Coumarin Derivatives Information – Drug Interactions, Uses and Benefits

Coumarin Derivatives Drug – How does Coumarin derivatives Works?

Type of Drug:

Coumarin; anticoagulants, anti-clotting drugs; warfarin, blood thinners.

How the Drug Works:

Coumarin prevents the liver from making substances needed to form blood clots. Anticoagulants are often given after stopping injectable heparin. Anticoagulants will not dissolve already-formed blood clots or repair tissue damage caused by blood clots.


To prevent or treat blood clots in veins. To prevent or treat blood clots in the lungs. To prevent blood clots associated with atria fibrillation.

Warfarin - To reduce the risk of recurrence of a heart attack or a stroke after a heart attack, and to prevent blood clots after heart valve replacement or in patients with damaged heart valves.

Anisindione, dicumarol: To treat coronary blockage.

Unlabeled Uses: Occasionally doctors may prescribe anticoagulants to prevent heart attack or symptoms which precede stroke. Warfarin has also been prescribed with cancer drugs and radiation for treatment of small cell lung cancer.

Lab tests: Treatment with anticoagulants may be different with each patient.

Dosage is controlled by lab tests. Tests may include kidney or liver function tests, pro thrombin time (protein, PT) or INR (International Normalized Ratio). Testing may be daily in the beginning of treatment. Once the dosage is stabilized, testing is every 4 to 6 weeks. Be sure to keep appointments.

Pregnancy: Do not use during pregnancy. The risk of use in a pregnant woman clearly outweighs any possible benefit.

Breastfeeding: Anticoagulants appear in breast milk. Nursing is not recommended while using anticoagulants.

Children: Safety and effectiveness have not been established. Elderly: Elderly patients may be more sensitive to these agents.

Drug Interactions:

Tell your doctor or pharmacist if you are taking or if you are planning to take any over-the-counter or prescription medications or dietary supplements while taking this medicine. Doses of one or both drugs may need to be modified or a different drug may need to be prescribed. The following drugs and drug classes interact with this medicine.

Side Effects:

Every drug is capable of producing side effects. Many patients experience no, or minor, side effects. The frequency and severity of side effects depend on many factors including dose, duration of therapy and individual susceptibility. Possible side effects include:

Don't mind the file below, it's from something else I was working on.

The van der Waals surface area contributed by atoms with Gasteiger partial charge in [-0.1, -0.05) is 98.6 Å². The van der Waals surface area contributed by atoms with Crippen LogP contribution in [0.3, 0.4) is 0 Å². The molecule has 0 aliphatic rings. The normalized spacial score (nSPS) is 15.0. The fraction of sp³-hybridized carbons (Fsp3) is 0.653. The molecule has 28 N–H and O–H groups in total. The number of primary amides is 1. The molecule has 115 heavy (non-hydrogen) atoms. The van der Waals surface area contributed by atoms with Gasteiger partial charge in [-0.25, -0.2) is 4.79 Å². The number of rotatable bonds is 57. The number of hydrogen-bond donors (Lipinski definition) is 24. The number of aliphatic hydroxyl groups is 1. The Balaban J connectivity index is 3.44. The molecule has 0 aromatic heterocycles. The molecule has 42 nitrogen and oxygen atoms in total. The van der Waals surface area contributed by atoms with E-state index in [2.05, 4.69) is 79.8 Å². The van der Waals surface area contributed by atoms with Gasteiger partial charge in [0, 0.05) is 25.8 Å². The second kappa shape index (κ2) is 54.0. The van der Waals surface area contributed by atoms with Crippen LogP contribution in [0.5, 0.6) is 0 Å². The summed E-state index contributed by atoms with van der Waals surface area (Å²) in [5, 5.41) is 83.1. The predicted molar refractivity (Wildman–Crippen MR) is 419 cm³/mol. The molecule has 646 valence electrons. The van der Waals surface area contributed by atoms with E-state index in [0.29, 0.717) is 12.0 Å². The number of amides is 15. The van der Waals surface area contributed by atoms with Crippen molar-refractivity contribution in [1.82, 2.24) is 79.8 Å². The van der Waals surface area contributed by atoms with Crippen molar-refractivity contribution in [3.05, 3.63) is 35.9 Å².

Hemorrhage – Bloody or tarry stools; blood in urine; red or dark urine; excessive menstrual bleeding; unusual bleeding or bruising.

Digestive Tract: Diarrhea; nausea; vomiting; stomach pain; mouth sores; appetite loss.

Skin: Dermatitis; hives; purple toes; gangrene.

Other: Hair loss; yellowing of skin or eyes; fever; chills; chest, abdomen or joint pain; shortness of breath; difficulty breathing or swallowing; swelling; shock; paralysis; headache; drowsiness; sore throat; blurred vision; orange-red discoloration of urine; inability to urinate (anisindione only); sustained and painful erection.

Guidelines for Use:

  • Use exactly as prescribed, Strict adherence to prescribed dosage schedule is necessary.
  • Dosing is individualized and may have to be frequently adjusted based on lab test results.
  • Injection – Follow the injection procedure taught to you by your health care provider.
  • If a dose is missed, take it as soon as possible. If several hours have passed or if it is nearing time for the next dose, do not double the dose to catch up, unless advised by your doctor. If more than one dose is missed, contact your doctor or pharmacist.
  • Do not take or discontinue any other medication except on advice of your pharmacist or doctor.
  • Avoid alcohol, aspirin, topical pain killers, large amounts of green leafy vegetables, or drastic changes in dietary habits.
  • Inform your doctor if you are pregnant, become pregnant, are planning to become pregnant, or if you are breastfeeding.
  • Contact your doctor if you experience diarrhea, infection, fever, pain, swelling, discomfort, prolonged bleeding from cuts, increased menstrual flow or vaginal bleeding, blood in urine, nosebleeds, bleeding from gums when brushing, other unusual bleeding or bruising, red or dark brown urine, red or tar black stools, purple toes, toe pain or tenderness, rash, ulcers, or hair loss.
  • Anisindione – Contact your doctor if you experience excessive fatigue, chills, fever, or sore throat.
  • Contact your doctor before undergoing dental work or elective surgery.
  • Warfarin may cause a red-orange discoloration of urine.
  • All of the products listed on this table are coumarin derivatives; however, they are not interchangeable.
  • Lab tests will be required to monitor therapy. Be sure to keep appointments.
  • Injection – Visually inspect solution for particles or discoloration.
  • Store reconstituted injection solution at room temperature (59 0 to 86°F).
  • Do not refrigerate. Use within 4 hours. Discard any unused solution.
  • Store tablets at room temperature (59 0 to 7J0F) in a tight, light­resistant container.

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